We’re just as shocked as you are that the show is so popular, but also that [a] younger generation might view him as a hero. There’s this myth out there about him being a Robin Hood, and there is nothing farther from the truth–that’s a big misnomer.
You know, he did build housing for people that didn’t have housing, he built clinics, he built soccer fields, he gave away money, gave away food and those are very good things and that’s where he gained that reputation I guess, but what people don’t know is that when Pablo needed more sicarios, more people to work for him, besides the ones that had been working for him that had been killed in firefights with the Colombian National Police, or the competition, or whatever; where do you think Pablo went to get his new recruits?
Right back to those barrios where he’d give them housing, because they thought he was a God, you know. And the sad thing is, he might go in there and ask for a hundred people to volunteer to work for Pablo Escobar and you might have four hundred that would step up and want to do that. So what we’d say is he’s not a Robin Hood, he’s a master manipulator, because he manipulated his people.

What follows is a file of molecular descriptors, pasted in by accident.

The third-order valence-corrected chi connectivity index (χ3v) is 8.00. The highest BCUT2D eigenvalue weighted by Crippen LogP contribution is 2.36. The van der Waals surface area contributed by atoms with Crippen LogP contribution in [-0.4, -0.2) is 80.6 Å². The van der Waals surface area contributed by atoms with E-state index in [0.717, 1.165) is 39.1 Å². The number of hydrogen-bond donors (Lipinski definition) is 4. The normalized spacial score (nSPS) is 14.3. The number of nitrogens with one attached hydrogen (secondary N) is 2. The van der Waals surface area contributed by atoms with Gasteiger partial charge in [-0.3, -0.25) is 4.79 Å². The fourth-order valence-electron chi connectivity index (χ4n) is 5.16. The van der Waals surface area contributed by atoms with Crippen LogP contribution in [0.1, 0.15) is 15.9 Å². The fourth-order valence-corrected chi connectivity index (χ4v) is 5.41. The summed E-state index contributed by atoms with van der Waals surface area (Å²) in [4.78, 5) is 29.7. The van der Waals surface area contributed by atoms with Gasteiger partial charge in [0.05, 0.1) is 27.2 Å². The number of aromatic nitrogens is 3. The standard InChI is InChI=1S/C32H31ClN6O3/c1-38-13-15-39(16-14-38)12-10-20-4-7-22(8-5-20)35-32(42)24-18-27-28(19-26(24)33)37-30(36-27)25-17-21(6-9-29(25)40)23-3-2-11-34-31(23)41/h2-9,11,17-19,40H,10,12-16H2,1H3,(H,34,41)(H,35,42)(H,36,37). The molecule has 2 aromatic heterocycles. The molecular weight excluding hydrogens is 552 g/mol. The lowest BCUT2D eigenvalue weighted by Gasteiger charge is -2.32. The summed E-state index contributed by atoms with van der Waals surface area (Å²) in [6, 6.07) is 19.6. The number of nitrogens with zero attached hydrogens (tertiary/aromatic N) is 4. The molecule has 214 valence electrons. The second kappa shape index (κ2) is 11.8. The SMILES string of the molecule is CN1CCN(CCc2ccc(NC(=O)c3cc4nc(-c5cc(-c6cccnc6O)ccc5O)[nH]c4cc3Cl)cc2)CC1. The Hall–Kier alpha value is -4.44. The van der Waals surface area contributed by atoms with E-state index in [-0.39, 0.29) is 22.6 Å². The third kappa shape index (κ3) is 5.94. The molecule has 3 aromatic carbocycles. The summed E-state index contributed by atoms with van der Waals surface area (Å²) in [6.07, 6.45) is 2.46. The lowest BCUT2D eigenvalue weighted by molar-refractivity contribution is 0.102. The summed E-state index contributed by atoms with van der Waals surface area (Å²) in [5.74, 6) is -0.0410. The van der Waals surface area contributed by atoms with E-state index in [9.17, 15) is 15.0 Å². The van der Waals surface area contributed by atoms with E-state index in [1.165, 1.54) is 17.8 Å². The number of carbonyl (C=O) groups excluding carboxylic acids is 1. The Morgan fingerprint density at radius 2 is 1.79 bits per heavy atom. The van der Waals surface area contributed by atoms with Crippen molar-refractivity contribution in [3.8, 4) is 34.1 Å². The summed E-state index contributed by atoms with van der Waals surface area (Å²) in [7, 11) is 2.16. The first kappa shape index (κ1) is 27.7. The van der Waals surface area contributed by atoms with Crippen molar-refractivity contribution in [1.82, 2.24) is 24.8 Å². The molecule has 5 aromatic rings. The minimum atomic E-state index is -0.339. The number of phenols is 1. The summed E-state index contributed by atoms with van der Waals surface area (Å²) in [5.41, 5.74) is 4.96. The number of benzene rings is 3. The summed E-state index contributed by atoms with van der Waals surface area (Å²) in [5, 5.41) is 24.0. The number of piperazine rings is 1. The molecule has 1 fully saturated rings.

The ‘war on drugs’ is what it’s been called for a long time. In hindsight, a lot of people think it’s a success and a lot of people think it’s a failure depending on which side of the political fence you’re on. But it does feel like the mythical beast Hydra, where you cut off one head and two more grow. Once Pablo was finished, more cartels cropped up, cocaine use, opiates, methamphetamines all over the world are rampant–especially opiates in America right now. You guys are very experienced and highly celebrated. You’ve risked your lives on the front line to save innocent lives. Do you think that maybe its time the narrative changed from ‘drugs are bad’ to something a bit more realistic, and less simplistic?